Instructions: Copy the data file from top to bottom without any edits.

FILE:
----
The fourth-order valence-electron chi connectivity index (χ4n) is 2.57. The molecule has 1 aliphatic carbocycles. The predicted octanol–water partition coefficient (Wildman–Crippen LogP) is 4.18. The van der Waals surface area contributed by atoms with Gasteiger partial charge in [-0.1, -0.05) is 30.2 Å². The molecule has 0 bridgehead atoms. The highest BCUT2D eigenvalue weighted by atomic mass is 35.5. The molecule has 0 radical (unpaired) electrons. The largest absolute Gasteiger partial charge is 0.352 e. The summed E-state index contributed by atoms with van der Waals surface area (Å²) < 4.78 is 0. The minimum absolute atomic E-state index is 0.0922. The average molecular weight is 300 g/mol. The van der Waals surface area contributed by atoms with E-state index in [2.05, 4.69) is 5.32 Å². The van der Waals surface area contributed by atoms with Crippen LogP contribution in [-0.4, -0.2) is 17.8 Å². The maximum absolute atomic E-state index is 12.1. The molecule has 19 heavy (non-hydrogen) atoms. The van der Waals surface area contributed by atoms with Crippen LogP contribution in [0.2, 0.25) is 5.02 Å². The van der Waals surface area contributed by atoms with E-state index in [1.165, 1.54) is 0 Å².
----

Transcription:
The fourth-order valence-electron chi connectivity index (χ4n) is 2.57. The molecule has 1 aliphatic carbocycles. The predicted octanol–water partition coefficient (Wildman–Crippen LogP) is 4.18. The van der Waals surface area contributed by atoms with Gasteiger partial charge in [-0.1, -0.05) is 30.2 Å². The molecule has 0 bridgehead atoms. The highest BCUT2D eigenvalue weighted by atomic mass is 35.5. The molecule has 0 radical (unpaired) electrons. The largest absolute Gasteiger partial charge is 0.352 e. The summed E-state index contributed by atoms with van der Waals surface area (Å²) < 4.78 is 0. The minimum absolute atomic E-state index is 0.0922. The average molecular weight is 300 g/mol. The van der Waals surface area contributed by atoms with E-state index in [2.05, 4.69) is 5.32 Å². The van der Waals surface area contributed by atoms with Crippen LogP contribution in [-0.4, -0.2) is 17.8 Å². The maximum absolute atomic E-state index is 12.1. The molecule has 19 heavy (non-hydrogen) atoms. The van der Waals surface area contributed by atoms with Crippen LogP contribution in [0.2, 0.25) is 5.02 Å². The van der Waals surface area contributed by atoms with E-state index in [1.165, 1.54) is 0 Å².